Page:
If this Court were determining the fee award under the lodestar analysis, the Court would require counsel to submit detailed records of all time billed in this case. Plaintiffs' counsel assert that the hours they expended are reasonable due to the complexity and demands of the litigation. [Motion, Decl. of Vladimir Devens ("Devens Decl.") at ¶ 8; Motion, Decl. of Will Aitchison ("Aitchison Decl.") at ¶ 16.] Insofar as this Court is only using the lodestar analysis as a guide, this Court will accept Plaintiffs' representation that all of counsel's time spent on this case was reasonable and necessary. Further, Plaintiffs' counsel applied the hourly rates found reasonable in Almodova I. [Devens Decl. at ¶ 8; Aitchison Decl. at ¶ 16.]
If this Court applied the lodestar analysis in this case, this Court would find the following fees to be reasonable, as set forth in the tables below. Plaintiffs' counsel divided their attorneys' fees in the prior action and in the instant case into three time periods, based on the group of plaintiffs who accepted offers of judgment in CV 07-00378, who accepted the Offers of Judgment in the instant case, and the work performed after Defendant extended the Offers of Judgment in the instant case. [Devens Decl. at ¶ 6; Aitchison Decl. at ¶ 14.]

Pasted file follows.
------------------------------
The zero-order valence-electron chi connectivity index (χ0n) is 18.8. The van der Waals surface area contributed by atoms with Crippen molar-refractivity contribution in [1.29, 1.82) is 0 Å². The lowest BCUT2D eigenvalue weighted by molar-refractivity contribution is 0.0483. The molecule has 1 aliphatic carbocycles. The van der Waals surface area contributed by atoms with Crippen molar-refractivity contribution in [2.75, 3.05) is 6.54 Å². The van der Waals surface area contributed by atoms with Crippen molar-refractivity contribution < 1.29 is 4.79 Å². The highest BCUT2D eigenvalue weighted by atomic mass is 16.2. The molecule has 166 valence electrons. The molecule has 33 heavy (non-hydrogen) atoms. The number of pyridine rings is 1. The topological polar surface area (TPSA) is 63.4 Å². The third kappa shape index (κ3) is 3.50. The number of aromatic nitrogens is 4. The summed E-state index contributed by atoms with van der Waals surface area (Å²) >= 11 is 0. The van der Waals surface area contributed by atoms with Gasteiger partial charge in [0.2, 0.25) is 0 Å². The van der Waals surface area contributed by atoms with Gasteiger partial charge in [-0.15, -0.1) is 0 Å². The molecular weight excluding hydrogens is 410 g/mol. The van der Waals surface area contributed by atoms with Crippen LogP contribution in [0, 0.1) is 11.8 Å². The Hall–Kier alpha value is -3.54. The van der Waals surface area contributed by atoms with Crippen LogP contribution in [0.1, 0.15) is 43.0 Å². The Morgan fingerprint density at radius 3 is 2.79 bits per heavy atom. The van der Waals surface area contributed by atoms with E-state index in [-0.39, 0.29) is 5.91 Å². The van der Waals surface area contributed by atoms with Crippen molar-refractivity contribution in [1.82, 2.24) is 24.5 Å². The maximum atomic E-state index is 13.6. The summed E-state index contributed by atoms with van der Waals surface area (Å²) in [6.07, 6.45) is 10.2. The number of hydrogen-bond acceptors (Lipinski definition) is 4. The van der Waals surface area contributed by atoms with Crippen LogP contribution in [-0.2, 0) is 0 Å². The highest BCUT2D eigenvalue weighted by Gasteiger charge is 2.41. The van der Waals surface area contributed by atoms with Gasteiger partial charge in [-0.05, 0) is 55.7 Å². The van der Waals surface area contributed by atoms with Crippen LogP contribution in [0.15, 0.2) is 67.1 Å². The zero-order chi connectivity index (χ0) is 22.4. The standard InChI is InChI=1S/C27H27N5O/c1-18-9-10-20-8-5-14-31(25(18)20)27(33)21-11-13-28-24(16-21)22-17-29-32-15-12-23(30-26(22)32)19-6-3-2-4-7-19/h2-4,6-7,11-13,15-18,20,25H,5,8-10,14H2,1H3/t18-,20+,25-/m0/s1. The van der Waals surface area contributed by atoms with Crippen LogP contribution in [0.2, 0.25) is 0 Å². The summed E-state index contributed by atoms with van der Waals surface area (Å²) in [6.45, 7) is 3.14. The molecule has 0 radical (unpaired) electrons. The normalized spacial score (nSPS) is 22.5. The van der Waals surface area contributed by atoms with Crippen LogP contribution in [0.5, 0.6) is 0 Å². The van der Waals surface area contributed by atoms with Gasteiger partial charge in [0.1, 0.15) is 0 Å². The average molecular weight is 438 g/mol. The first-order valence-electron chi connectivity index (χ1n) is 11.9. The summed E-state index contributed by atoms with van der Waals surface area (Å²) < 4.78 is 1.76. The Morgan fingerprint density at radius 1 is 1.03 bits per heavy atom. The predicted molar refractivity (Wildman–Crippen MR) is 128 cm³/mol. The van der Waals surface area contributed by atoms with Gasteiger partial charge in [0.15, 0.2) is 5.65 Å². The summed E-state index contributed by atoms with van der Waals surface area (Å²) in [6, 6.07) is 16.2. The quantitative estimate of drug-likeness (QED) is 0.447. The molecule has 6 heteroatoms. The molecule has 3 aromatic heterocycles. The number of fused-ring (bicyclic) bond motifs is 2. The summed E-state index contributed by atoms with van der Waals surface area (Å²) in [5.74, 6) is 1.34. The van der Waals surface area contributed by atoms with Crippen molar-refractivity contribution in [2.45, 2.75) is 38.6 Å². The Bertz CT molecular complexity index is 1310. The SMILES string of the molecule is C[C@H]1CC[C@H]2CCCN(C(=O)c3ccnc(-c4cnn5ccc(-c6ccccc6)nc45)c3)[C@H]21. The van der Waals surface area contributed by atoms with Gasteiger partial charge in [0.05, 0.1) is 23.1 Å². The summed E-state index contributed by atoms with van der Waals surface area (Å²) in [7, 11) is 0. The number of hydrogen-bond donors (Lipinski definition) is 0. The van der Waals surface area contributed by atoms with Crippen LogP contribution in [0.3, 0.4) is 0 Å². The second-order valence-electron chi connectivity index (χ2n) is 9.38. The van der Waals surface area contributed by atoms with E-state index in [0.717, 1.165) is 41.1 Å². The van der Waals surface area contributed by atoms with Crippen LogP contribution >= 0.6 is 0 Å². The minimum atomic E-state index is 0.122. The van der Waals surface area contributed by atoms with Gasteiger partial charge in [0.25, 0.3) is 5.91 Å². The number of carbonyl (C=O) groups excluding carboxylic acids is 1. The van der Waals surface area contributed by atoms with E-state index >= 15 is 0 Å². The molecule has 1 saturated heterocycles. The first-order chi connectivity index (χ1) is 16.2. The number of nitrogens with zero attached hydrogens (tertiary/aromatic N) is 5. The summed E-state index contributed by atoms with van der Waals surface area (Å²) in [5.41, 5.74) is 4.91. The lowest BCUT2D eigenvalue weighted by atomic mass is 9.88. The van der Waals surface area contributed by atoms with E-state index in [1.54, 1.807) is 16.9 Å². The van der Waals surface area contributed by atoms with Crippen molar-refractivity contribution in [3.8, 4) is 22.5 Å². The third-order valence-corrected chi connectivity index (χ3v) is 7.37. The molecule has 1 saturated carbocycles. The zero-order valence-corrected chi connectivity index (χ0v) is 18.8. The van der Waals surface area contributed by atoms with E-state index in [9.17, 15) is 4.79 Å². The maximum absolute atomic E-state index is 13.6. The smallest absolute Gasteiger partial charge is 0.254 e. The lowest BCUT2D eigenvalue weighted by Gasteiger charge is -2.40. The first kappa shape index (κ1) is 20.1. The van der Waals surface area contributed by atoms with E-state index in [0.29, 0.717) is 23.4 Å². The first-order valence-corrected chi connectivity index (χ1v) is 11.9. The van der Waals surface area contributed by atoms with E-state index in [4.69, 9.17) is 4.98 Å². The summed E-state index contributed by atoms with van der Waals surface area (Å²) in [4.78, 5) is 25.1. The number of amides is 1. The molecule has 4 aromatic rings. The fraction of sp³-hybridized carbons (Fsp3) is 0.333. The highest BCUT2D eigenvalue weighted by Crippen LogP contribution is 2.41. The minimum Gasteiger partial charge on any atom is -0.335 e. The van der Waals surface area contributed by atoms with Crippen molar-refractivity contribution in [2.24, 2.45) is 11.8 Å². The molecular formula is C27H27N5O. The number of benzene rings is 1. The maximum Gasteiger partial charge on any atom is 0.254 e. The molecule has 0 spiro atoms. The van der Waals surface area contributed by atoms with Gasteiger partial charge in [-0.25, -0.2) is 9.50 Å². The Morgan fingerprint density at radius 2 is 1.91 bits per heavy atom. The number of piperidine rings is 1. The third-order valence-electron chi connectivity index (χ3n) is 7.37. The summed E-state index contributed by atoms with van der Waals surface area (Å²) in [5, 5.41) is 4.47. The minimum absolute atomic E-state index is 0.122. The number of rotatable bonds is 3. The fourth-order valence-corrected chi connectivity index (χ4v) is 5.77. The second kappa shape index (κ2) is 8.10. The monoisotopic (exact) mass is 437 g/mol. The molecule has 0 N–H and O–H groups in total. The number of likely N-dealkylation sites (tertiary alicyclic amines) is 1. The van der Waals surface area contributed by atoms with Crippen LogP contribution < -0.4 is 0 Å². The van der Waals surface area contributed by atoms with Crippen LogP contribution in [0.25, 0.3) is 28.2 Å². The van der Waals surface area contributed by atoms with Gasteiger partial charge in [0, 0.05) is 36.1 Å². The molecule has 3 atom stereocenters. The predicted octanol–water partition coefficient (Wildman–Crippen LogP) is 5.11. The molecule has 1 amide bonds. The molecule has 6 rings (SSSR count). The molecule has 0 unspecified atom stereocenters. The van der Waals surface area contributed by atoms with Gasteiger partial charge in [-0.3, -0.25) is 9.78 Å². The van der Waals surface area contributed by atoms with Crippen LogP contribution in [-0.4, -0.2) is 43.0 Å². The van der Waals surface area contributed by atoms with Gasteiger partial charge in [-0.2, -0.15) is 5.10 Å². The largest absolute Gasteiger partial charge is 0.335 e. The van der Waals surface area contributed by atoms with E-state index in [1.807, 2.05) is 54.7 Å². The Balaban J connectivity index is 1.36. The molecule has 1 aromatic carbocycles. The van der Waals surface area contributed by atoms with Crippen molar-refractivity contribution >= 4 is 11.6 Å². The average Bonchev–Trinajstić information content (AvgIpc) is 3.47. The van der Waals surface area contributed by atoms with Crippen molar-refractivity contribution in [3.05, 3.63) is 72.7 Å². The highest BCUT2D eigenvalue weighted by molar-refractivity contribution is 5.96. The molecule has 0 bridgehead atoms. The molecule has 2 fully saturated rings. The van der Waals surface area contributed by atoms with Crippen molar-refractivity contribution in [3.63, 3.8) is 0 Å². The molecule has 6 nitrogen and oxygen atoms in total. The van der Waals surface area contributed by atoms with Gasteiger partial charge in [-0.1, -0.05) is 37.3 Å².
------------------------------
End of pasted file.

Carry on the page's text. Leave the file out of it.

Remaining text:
A. Group I
Group I consists of the plaintiffs in the prior action who incurred attorneys' fees and costs up to June 21, 2010. Attorney/Staff Rate Hours Subtotal Meheula & Devens Vlad Devens-partner $280 331.25 $92,750.00 Denise Asuncion-legal assist. $75 125.00 $9,375.00 Andrea Rosehill-legal assist. $75 20.25 $1,518.75 Lynn Kochi-legal assist. $50 106.00 $5,300.00
Aitchison & Vick
Will Aitchison-partner $350 241.30 $84,455.00 Jeffrey Julius-partner $285 89.85 $25,607.25 Breanne Sheetz-associate $150 459.58 $68,937.00 Anya King-data analyst $125 143.20 $17,900.00 Marc Fuller-data analyst $125 175.50 $21,937.50 Carol Green-legal assist. $85 152.85 $12,992.25 Erin Hislope-legal assist. $50 162.30 $8,115.00 Survey Staff $105 1126.15 $118,245.75
Grand Total $467,133.50
[Devens Decl. at ¶ 8; Aitchison Decl. at ¶ 16.] Plaintiffs, who accepted the Offers of Judgment in the instant case, constitute 8.875% of Group I. [Devens Decl. at ¶ 9; Aitchison Decl. at ¶ 17.] Plaintiffs are therefore responsible for 8.875% of the total attorneys' fees for Group I, amounting to $41,458.10.
B. Group II
Group II consists of the plaintiffs who incurred attorneys' fees and costs on the matter from June 21, 2010 through August 31, 2010. Attorney/Staff Rate Hours Subtotal Meheula & Devens Vlad Devens-partner $280 4.00 $1,120.00 Aitchison & Vick Will Aitchison-partner $350 2.90 $1,015.00 Breanne Sheetz-associate $150 34.592 $5,188.80 Anya King-data analyst $125 83.90 $10,487.50 Carol Green-legal assist. $85 4.21 $357.85